The Economic Value of Certainty

It was a dark, frigid December night with below-zero temperatures. I’m driving through Wyoming on I-80 east. It felt like the middle of the night, but in reality, was barely after 8 pm.

My girlfriend Carrie and I were running late getting to Green River, Wyoming where we were meeting up with my Uncles for a trip to Jackson Hole.
In my early twenties, I drove slowly, and Carrie said I was like an old man behind the wheel. This was a residual impact of getting in trouble with my mom for speeding tickets in my teenage years. Still worried about getting a speeding ticket, I was pushing it to my limit, setting the cruise control at 80, in a 75, what a rebel.

Yeah, Carrie was right to tease me.

As I looked around, there was snow everywhere, well, everywhere but on the road ahead.

The ground looked so polished and black, almost shiny. Oh shit, could this be black ice?

I lightly touched the brakes to kill the cruise control.

The car immediately loses control and spins.

It is like being on a carousel.

My heart is racing.

Palms sweating.

I throw my arm over Carrie. “Hold on, we are going to roll” I manage to say.

Everything feels like it is in slow motion.

We are moving backward after spinning two and a half times.

As we slid backward (at the same speed we were moving forward), the nose of our car faced the grill of a Diesel …….. at 80 miles an hour.

My adrenaline is pumping, my heart is racing, and I feel an imminent sense of danger.

“Brace yourself,” I say as I start to turn the wheel.

We start spinning again…one and a half more times, we slide across the ice and snow, down into the median separating I-80 East and West.

Still sliding, we continue almost all the way back up the median, nearly into oncoming traffic when we finally stop.

We stare forward. Breathing heavily and not quite saying anything, just yet.

Reality sets in.

We. Are. Lucky.

A few hundred more feet forward, we crash into a concrete barrier.

The only reason we didn’t roll, the road was solid ice.

And even though we felt relieved to a degree, we were now afraid.

Fear took control.

Fear was now running the show.

What to do…… what to do?

Should we continue on?

I get out and look at the car.

The bumper is packed with snow from the median, with weeds hanging out of the snowpack.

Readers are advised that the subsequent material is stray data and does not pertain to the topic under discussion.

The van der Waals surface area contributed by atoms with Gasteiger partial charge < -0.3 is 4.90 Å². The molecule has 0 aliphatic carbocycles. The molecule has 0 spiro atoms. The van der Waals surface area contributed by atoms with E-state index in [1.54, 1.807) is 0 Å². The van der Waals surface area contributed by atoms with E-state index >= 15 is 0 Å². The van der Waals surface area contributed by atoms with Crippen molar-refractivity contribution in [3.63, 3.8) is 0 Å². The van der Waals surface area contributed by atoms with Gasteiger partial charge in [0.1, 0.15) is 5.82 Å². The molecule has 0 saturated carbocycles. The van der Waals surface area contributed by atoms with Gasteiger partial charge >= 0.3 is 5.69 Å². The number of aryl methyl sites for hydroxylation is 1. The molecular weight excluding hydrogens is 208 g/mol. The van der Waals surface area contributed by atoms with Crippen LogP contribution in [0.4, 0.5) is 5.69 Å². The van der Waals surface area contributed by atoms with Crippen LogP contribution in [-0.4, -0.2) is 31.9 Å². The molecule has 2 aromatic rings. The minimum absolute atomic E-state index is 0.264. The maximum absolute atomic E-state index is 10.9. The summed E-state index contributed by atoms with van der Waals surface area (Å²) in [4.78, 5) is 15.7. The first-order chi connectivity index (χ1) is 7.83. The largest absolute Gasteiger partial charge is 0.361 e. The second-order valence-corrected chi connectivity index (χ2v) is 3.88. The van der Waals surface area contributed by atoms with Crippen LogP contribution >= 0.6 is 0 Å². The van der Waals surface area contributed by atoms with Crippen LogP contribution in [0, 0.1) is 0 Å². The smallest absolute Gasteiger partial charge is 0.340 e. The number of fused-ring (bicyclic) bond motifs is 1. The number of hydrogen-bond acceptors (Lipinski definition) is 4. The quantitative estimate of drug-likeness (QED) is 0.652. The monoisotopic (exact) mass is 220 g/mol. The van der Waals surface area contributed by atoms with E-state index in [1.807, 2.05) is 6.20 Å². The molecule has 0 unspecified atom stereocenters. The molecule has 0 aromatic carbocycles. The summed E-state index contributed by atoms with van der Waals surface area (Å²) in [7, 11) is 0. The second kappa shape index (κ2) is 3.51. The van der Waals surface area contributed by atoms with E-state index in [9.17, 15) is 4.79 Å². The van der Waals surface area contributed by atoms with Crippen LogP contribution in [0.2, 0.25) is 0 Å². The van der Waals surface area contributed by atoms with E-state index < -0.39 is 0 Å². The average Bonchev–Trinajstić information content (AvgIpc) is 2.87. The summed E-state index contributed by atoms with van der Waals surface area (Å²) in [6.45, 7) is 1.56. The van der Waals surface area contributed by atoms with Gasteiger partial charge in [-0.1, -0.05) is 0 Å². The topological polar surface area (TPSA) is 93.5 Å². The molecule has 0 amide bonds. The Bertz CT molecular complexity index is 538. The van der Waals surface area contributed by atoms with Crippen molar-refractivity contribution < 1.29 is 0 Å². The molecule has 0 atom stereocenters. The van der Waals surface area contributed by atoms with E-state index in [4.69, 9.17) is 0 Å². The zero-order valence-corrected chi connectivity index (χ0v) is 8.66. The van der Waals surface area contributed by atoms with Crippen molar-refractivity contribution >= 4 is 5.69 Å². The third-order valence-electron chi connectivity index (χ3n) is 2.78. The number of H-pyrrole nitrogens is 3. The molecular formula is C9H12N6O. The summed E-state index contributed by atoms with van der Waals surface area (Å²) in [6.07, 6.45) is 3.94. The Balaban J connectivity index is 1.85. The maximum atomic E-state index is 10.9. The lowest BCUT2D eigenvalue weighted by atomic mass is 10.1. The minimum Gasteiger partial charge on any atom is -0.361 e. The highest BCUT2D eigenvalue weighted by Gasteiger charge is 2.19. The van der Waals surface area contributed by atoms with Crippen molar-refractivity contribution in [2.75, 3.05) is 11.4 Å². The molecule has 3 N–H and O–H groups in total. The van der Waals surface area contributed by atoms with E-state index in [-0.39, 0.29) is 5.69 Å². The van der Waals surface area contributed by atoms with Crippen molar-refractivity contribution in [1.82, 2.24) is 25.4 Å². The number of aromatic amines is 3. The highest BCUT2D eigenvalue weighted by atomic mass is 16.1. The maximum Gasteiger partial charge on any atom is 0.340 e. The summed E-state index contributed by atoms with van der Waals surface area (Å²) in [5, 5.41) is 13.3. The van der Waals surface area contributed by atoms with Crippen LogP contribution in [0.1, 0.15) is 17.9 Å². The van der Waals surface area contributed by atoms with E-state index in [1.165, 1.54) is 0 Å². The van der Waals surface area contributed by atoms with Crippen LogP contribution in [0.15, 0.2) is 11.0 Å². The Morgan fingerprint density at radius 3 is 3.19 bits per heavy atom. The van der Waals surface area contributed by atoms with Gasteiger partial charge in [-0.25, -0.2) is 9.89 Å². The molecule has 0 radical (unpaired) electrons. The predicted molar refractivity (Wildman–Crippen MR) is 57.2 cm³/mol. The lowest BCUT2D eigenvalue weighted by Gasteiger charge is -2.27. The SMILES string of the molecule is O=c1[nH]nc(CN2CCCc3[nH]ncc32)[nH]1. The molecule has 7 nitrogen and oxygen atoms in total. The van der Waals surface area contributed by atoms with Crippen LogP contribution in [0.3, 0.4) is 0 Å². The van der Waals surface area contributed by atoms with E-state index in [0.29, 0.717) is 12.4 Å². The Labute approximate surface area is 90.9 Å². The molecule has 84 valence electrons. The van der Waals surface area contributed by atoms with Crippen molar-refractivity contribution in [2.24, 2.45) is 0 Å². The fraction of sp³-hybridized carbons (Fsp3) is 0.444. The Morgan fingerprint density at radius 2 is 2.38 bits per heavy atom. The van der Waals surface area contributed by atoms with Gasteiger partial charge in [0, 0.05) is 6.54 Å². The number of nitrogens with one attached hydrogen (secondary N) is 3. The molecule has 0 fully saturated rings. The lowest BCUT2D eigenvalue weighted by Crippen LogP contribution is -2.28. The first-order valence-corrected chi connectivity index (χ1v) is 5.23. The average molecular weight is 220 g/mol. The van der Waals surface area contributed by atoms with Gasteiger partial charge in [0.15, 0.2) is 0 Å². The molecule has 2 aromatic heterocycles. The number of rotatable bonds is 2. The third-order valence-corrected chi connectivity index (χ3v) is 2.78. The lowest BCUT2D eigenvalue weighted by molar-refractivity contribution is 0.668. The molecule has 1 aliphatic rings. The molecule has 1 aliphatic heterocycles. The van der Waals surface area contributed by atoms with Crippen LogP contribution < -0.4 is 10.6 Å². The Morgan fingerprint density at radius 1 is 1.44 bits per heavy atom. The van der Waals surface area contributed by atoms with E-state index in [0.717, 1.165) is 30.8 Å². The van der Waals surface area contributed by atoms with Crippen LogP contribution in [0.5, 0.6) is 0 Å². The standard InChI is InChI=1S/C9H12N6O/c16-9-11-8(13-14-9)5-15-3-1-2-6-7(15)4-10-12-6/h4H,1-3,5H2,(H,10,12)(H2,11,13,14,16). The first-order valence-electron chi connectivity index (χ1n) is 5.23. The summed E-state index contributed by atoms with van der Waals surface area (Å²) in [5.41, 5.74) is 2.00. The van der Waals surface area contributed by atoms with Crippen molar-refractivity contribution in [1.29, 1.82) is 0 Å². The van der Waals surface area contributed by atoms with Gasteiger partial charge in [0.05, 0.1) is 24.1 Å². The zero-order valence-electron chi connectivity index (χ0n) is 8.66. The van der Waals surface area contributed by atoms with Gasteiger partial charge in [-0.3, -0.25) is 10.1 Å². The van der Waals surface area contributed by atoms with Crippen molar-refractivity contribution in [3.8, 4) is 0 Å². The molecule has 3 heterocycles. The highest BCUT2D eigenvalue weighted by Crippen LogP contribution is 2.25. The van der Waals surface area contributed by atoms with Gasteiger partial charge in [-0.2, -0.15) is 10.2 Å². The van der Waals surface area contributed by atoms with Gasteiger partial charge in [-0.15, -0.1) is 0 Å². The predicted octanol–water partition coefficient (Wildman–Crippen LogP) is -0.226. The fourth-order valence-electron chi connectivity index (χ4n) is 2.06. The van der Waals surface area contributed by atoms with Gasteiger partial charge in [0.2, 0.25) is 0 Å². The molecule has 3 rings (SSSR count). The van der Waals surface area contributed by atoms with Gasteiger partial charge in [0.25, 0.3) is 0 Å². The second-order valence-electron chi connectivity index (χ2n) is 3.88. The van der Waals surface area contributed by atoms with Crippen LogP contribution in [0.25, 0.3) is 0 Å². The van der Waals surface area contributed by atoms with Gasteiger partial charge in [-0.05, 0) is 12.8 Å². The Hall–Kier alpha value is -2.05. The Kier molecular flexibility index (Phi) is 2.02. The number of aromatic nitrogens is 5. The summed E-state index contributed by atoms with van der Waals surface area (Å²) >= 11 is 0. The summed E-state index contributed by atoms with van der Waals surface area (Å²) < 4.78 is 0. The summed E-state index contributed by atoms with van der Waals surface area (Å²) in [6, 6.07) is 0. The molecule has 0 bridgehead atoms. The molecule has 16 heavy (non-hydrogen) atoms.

The closest city was actually Green River, so after taking several deep breaths, and embracing each other, we finally forge ahead.

If Carrie thought I drove too slow before, well, she was on the same page with me now.

I tested just how slow a car could go on I-80. 5….maybe 10.

Being passed by car after car. Did they not know the risks? And they were now putting us at risk.

It was so long ago that we either didn’t have a cell phone or cell phone service.

In the year 2000, it could have been either.

We drove so slowly pedestrians could have passed us.

It was excruciating and frightening, time slowed.

We finally get to my Uncles house where they were debating over whether to leave us and were actually close, but we finally arrived.

I give my Uncle Drake the keys to my car because I was too shaken to drive any further.

His wife and daughter get in the car with us and my Uncle Page takes his girlfriend in his truck.

I recount the terror of the story.

I tell my uncle how we were so frightened, worried really, and things immediately get worse.

He decides to tell us his close calls too, even looking back at us as he does this.

WHAT! WATCH THE ROAD!!!

My heart is racing.

I can see Carrie’s heartbeat through her neck and she is grabbing my hand the same way she did later in our life when she was in labor with our first son.

This is the aftershock of a traumatic event.

Of a near-death experience.

As my Uncle drove, we were ruled by fear.

Shell shocked from the 4 spins.

And now the terrain was even worse.

We worried about the cliffs, much steeper than anything we saw on the drive to Green River, and now I wasn’t in control.

As my Uncle drove, I was afraid to speak up, and fear controlled every thought and emotion for the rest of the drive.

Just before Jackson, we even saw a bus that had crashed into a snow bank, but it did nothing to slow him down.

How often do we do this with conversations in our life?

Not wanting to seem weak or hurt someone’s feelings, so we just silently suffer.

We sacrifice.

We toil in torment.

The last leg of the drive to Jackson Hole, I was looking for evidence of why we will die or slide off the road and yet didn’t say a word.

Carrie and my hearts continued racing.

This is what the scarcity, survival mentality is like.

At a young age, it was hard for me to speak up, even when it mattered most.Often, people in scarcity remain quiet when it counts and complain when it doesn’t.I was triggered by my experience because the icy road was a blind spot.

It was a risk.

Originally unbeknownst to us, but now potentially lurking at every corner.

All I saw for the rest of the drive was danger.

All we knew was fear.